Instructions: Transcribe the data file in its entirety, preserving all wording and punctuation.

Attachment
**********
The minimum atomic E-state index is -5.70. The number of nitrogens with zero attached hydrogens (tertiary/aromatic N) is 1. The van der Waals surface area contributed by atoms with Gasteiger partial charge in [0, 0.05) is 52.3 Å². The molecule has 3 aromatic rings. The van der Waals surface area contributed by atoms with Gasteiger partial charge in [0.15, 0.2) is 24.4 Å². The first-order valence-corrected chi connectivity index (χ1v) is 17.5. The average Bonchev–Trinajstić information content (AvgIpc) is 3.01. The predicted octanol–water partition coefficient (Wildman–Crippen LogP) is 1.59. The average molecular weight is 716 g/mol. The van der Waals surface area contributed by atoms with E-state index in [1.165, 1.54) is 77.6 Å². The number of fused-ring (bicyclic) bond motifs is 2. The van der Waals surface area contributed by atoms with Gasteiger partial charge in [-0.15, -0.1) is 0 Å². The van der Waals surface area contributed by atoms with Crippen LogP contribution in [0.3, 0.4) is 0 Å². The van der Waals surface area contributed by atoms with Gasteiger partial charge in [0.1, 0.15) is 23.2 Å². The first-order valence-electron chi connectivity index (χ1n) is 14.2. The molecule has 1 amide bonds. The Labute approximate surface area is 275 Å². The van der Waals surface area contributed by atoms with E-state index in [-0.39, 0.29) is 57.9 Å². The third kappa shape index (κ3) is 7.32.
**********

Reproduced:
The minimum atomic E-state index is -5.70. The number of nitrogens with zero attached hydrogens (tertiary/aromatic N) is 1. The van der Waals surface area contributed by atoms with Gasteiger partial charge in [0, 0.05) is 52.3 Å². The molecule has 3 aromatic rings. The van der Waals surface area contributed by atoms with Gasteiger partial charge in [0.15, 0.2) is 24.4 Å². The first-order valence-corrected chi connectivity index (χ1v) is 17.5. The average Bonchev–Trinajstić information content (AvgIpc) is 3.01. The predicted octanol–water partition coefficient (Wildman–Crippen LogP) is 1.59. The average molecular weight is 716 g/mol. The van der Waals surface area contributed by atoms with E-state index in [1.165, 1.54) is 77.6 Å². The number of fused-ring (bicyclic) bond motifs is 2. The van der Waals surface area contributed by atoms with Gasteiger partial charge in [-0.15, -0.1) is 0 Å². The van der Waals surface area contributed by atoms with Crippen LogP contribution in [0.3, 0.4) is 0 Å². The van der Waals surface area contributed by atoms with Gasteiger partial charge in [0.1, 0.15) is 23.2 Å². The first-order valence-electron chi connectivity index (χ1n) is 14.2. The molecule has 1 amide bonds. The Labute approximate surface area is 275 Å². The van der Waals surface area contributed by atoms with E-state index in [-0.39, 0.29) is 57.9 Å². The third kappa shape index (κ3) is 7.32.